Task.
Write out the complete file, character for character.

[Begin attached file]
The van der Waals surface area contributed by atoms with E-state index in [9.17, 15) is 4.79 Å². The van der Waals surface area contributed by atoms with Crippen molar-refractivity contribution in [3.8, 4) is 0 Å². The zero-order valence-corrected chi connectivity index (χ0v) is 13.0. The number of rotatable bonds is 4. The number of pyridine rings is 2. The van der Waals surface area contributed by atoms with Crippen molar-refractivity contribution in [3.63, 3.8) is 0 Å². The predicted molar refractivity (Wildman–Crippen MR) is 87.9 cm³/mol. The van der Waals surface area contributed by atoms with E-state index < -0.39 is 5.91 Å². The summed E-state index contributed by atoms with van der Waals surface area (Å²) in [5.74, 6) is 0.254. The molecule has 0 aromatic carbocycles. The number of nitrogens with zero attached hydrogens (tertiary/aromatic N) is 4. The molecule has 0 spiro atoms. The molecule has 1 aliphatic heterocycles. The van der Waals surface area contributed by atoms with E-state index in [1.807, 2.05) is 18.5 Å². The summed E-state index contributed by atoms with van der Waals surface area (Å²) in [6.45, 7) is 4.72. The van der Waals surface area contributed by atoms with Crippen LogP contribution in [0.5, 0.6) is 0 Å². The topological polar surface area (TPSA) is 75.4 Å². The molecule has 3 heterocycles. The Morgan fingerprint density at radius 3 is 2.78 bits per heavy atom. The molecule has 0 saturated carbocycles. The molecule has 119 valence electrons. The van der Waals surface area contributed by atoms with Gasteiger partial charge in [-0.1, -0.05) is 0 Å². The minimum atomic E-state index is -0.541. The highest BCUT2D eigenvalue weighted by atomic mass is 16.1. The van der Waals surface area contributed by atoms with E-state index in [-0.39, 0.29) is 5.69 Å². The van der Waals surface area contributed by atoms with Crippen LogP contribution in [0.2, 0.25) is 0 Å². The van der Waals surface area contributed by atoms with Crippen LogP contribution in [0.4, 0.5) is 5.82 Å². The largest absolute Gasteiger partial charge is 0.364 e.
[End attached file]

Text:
The van der Waals surface area contributed by atoms with E-state index in [9.17, 15) is 4.79 Å². The van der Waals surface area contributed by atoms with Crippen molar-refractivity contribution in [3.8, 4) is 0 Å². The zero-order valence-corrected chi connectivity index (χ0v) is 13.0. The number of rotatable bonds is 4. The number of pyridine rings is 2. The van der Waals surface area contributed by atoms with Crippen molar-refractivity contribution in [3.63, 3.8) is 0 Å². The predicted molar refractivity (Wildman–Crippen MR) is 87.9 cm³/mol. The van der Waals surface area contributed by atoms with E-state index < -0.39 is 5.91 Å². The summed E-state index contributed by atoms with van der Waals surface area (Å²) in [5.74, 6) is 0.254. The molecule has 0 aromatic carbocycles. The number of nitrogens with zero attached hydrogens (tertiary/aromatic N) is 4. The molecule has 0 spiro atoms. The molecule has 1 aliphatic heterocycles. The van der Waals surface area contributed by atoms with E-state index in [1.807, 2.05) is 18.5 Å². The summed E-state index contributed by atoms with van der Waals surface area (Å²) in [6.45, 7) is 4.72. The van der Waals surface area contributed by atoms with Crippen LogP contribution in [0.5, 0.6) is 0 Å². The topological polar surface area (TPSA) is 75.4 Å². The molecule has 3 heterocycles. The Morgan fingerprint density at radius 3 is 2.78 bits per heavy atom. The molecule has 0 saturated carbocycles. The molecule has 119 valence electrons. The van der Waals surface area contributed by atoms with Gasteiger partial charge in [-0.1, -0.05) is 0 Å². The minimum atomic E-state index is -0.541. The highest BCUT2D eigenvalue weighted by atomic mass is 16.1. The van der Waals surface area contributed by atoms with E-state index in [-0.39, 0.29) is 5.69 Å². The van der Waals surface area contributed by atoms with Crippen LogP contribution in [0.2, 0.25) is 0 Å². The van der Waals surface area contributed by atoms with Crippen LogP contribution in [0.4, 0.5) is 5.82 Å². The largest absolute Gasteiger partial charge is 0.364 e.